With such a huge variety of phones on offer today, finding the best smartphones in 2020 can be a daunting undertaking. Are you going to go for old faithful and pick up an Apple iPhone? Perhaps you'd rather Samsung's latest model with its innovative screen technology and the Note-series’s pen-input? Or you could brave a challenger brand like Huawei, with its incredible camera zoom. There's so much to choose from – so we've done the research and tested hundreds of Android and iOS devices to bring you our best smartphones 2020 list.
The first thing you need to ask yourself is – what’s your priority? If you’re after a champion camera phone, then you’ll want to check out our round up of the best camera phones. If you need a creative toolbox, then you’re in the right place, with the Samsung Galaxy Note 10 Plus taking the crown, thanks to its S Pen. Alternatively, there are other better value options from the likes of OnePlus if all you want is premium hardware across-the-board, and even Apple’s dropped a value champion this year – the iPhone SE (2020).
Before picking up any phone, remember to check that the best iPhone apps and Android apps for creatives are available. If you’re jumping from an iPhone to and Android, for example, the stellar Good Notes won’t be an option on Google’s mobile OS.
Once you’ve cross-checked your must-have apps and know which OS you need, our list of top-ten creative phones should help you figure out which is the right device for your personal life, productivity, work and everything in between.
The best smartphones available now
If you're a creative and your phone is an extension of your work, the Samsung Galaxy Note 10 Plus is a dream device, especially if you’re a fan of illustration or note taking.
You're getting a massive 4,300mAh battery to power you all the way through the day, a triple camera set-up, featuring an ultra-wide lens, a regular lens and a telescopic one - perfect for a range of different photo shoots.
This level of quality continues through to the video camera. With advanced image stabilisation and 'bokeh' background blur, you can create high quality videos straight from your device.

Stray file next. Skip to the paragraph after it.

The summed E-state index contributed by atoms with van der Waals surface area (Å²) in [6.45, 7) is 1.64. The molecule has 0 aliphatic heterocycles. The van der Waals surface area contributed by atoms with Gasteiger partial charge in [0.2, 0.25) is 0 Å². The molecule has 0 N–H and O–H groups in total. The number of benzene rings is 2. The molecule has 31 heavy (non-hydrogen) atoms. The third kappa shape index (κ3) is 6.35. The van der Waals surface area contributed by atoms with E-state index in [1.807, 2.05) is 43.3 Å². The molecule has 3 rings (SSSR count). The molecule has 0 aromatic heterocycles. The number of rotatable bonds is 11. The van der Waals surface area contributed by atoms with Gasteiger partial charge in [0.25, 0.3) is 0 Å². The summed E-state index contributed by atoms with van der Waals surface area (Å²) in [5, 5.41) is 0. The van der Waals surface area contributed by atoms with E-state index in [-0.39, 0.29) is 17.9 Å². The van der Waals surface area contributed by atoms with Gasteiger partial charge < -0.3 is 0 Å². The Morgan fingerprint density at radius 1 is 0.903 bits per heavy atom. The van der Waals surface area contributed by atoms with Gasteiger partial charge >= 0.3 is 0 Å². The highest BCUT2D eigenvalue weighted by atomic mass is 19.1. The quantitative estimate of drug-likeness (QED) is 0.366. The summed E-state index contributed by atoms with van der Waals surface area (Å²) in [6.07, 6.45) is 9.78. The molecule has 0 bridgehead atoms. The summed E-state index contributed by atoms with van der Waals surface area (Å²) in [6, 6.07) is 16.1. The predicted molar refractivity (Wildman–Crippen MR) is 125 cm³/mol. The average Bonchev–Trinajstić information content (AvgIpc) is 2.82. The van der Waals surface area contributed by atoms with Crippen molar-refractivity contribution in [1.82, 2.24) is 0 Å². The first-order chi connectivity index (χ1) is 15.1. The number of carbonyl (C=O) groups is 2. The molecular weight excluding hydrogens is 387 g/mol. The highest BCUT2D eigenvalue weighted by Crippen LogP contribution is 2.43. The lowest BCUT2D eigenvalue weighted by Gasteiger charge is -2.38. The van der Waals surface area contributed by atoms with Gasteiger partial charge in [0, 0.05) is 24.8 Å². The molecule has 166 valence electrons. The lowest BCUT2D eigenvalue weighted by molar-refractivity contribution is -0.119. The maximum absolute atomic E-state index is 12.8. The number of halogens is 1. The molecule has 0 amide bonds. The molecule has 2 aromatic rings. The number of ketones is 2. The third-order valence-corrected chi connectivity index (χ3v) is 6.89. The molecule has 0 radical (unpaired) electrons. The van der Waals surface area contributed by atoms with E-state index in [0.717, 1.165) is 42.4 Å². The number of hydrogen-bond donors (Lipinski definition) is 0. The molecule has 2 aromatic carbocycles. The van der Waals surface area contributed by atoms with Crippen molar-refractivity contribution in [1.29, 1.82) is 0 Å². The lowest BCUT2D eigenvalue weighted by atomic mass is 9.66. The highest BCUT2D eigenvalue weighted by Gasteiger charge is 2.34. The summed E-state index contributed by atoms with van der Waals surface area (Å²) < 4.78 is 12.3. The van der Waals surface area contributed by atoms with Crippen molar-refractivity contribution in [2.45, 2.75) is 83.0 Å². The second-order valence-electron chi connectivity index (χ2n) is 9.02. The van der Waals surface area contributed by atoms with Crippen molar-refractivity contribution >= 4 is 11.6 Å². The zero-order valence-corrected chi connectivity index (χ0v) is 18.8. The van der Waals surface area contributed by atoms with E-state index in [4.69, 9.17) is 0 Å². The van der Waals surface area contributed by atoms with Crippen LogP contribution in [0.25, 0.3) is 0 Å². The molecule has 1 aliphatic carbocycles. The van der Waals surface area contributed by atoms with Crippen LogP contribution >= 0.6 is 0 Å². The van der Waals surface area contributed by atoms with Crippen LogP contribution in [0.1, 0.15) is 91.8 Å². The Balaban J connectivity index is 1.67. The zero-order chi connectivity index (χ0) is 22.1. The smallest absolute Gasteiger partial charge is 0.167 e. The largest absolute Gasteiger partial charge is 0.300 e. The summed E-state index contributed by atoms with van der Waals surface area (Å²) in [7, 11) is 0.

While the collection of cameras is certainly an added bonus, the real power of this phone comes through the S Pen, which adds 4,096 levels of pressure sensitivity to the screen - as found on many Wacom tablets.
With this pen you can take notes without even turning on your screen (perfect for pitches and meetings), make gestures to control apps and easily draw with the phone – an added feature to really make this the best smartphone for creatives in 2020.
For those that don't mind spending a bit more on their phone and want the best Apple device around, the iPhone 11 Pro Max could be the best smartphone for you.
Everything about this phone feels like it was designed for the creative market. The cameras are more powerful than ever, offering up an ultra-wide camera and optical zoom.
From the demonstrations Apple showed when the phone was released, you can get some incredibly impressive shots from this device. Look past the camera and this phone has a massive 3969mAh battery, giving you well over a day of life at a time.
And, a feature really set to impress is the power. This phone has the fastest CPU currently on the market, making it perfect for gaming or editing on the go.
The Samsung Galaxy S20 might not be the best equipped of the S20-series, but it's still one of the most popular. Why? Because it packs an impressive set of features and a sharp, crisp screen into a super-manageable size. Plus, it costs a heck of a lot less than its bigger sibling, the S20 Ultra.